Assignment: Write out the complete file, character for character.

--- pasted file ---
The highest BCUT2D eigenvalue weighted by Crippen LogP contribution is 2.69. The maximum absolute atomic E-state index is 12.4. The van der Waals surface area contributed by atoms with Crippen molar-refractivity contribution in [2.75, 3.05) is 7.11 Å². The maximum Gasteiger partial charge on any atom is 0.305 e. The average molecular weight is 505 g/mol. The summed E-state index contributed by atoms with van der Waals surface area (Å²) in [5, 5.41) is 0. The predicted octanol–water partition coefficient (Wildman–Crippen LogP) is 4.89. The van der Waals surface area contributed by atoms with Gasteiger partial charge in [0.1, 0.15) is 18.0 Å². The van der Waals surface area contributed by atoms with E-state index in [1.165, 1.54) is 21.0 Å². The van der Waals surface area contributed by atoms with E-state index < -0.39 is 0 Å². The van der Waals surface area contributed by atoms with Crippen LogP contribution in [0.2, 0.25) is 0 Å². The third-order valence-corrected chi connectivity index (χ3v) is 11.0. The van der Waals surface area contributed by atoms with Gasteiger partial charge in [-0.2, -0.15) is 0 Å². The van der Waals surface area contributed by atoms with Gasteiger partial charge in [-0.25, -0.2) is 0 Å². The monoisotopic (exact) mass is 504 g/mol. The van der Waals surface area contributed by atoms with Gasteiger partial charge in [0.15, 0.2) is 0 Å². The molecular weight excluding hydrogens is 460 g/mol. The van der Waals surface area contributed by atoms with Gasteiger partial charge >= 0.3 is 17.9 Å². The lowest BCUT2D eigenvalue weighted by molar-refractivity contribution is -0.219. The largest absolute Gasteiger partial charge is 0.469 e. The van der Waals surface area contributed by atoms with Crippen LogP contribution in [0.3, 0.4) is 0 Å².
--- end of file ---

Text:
The highest BCUT2D eigenvalue weighted by Crippen LogP contribution is 2.69. The maximum absolute atomic E-state index is 12.4. The van der Waals surface area contributed by atoms with Crippen molar-refractivity contribution in [2.75, 3.05) is 7.11 Å². The maximum Gasteiger partial charge on any atom is 0.305 e. The average molecular weight is 505 g/mol. The summed E-state index contributed by atoms with van der Waals surface area (Å²) in [5, 5.41) is 0. The predicted octanol–water partition coefficient (Wildman–Crippen LogP) is 4.89. The van der Waals surface area contributed by atoms with Gasteiger partial charge in [0.1, 0.15) is 18.0 Å². The van der Waals surface area contributed by atoms with E-state index in [1.165, 1.54) is 21.0 Å². The van der Waals surface area contributed by atoms with E-state index < -0.39 is 0 Å². The van der Waals surface area contributed by atoms with Crippen LogP contribution in [0.2, 0.25) is 0 Å². The third-order valence-corrected chi connectivity index (χ3v) is 11.0. The van der Waals surface area contributed by atoms with Gasteiger partial charge in [-0.2, -0.15) is 0 Å². The van der Waals surface area contributed by atoms with Gasteiger partial charge in [-0.25, -0.2) is 0 Å². The monoisotopic (exact) mass is 504 g/mol. The van der Waals surface area contributed by atoms with Gasteiger partial charge in [0.15, 0.2) is 0 Å². The molecular weight excluding hydrogens is 460 g/mol. The van der Waals surface area contributed by atoms with Gasteiger partial charge >= 0.3 is 17.9 Å². The lowest BCUT2D eigenvalue weighted by molar-refractivity contribution is -0.219. The largest absolute Gasteiger partial charge is 0.469 e. The van der Waals surface area contributed by atoms with Crippen LogP contribution in [0.3, 0.4) is 0 Å².